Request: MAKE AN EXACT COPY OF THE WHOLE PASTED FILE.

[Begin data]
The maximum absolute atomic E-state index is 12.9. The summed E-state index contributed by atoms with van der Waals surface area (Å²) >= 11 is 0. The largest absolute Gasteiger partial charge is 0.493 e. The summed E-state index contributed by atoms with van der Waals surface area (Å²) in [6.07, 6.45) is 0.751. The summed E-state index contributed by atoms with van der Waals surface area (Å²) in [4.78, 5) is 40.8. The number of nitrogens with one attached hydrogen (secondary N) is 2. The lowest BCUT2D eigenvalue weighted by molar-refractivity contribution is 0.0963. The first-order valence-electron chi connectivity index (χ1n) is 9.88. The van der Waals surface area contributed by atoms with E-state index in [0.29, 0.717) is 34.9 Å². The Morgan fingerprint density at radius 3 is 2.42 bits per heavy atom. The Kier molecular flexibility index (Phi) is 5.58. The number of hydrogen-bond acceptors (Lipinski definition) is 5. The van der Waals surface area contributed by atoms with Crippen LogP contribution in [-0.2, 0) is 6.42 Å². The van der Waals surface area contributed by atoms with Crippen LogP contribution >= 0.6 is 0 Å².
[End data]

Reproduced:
The maximum absolute atomic E-state index is 12.9. The summed E-state index contributed by atoms with van der Waals surface area (Å²) >= 11 is 0. The largest absolute Gasteiger partial charge is 0.493 e. The summed E-state index contributed by atoms with van der Waals surface area (Å²) in [6.07, 6.45) is 0.751. The summed E-state index contributed by atoms with van der Waals surface area (Å²) in [4.78, 5) is 40.8. The number of nitrogens with one attached hydrogen (secondary N) is 2. The lowest BCUT2D eigenvalue weighted by molar-refractivity contribution is 0.0963. The first-order valence-electron chi connectivity index (χ1n) is 9.88. The van der Waals surface area contributed by atoms with E-state index in [0.29, 0.717) is 34.9 Å². The Morgan fingerprint density at radius 3 is 2.42 bits per heavy atom. The Kier molecular flexibility index (Phi) is 5.58. The number of hydrogen-bond acceptors (Lipinski definition) is 5. The van der Waals surface area contributed by atoms with Crippen LogP contribution in [-0.2, 0) is 6.42 Å². The van der Waals surface area contributed by atoms with Crippen LogP contribution >= 0.6 is 0 Å².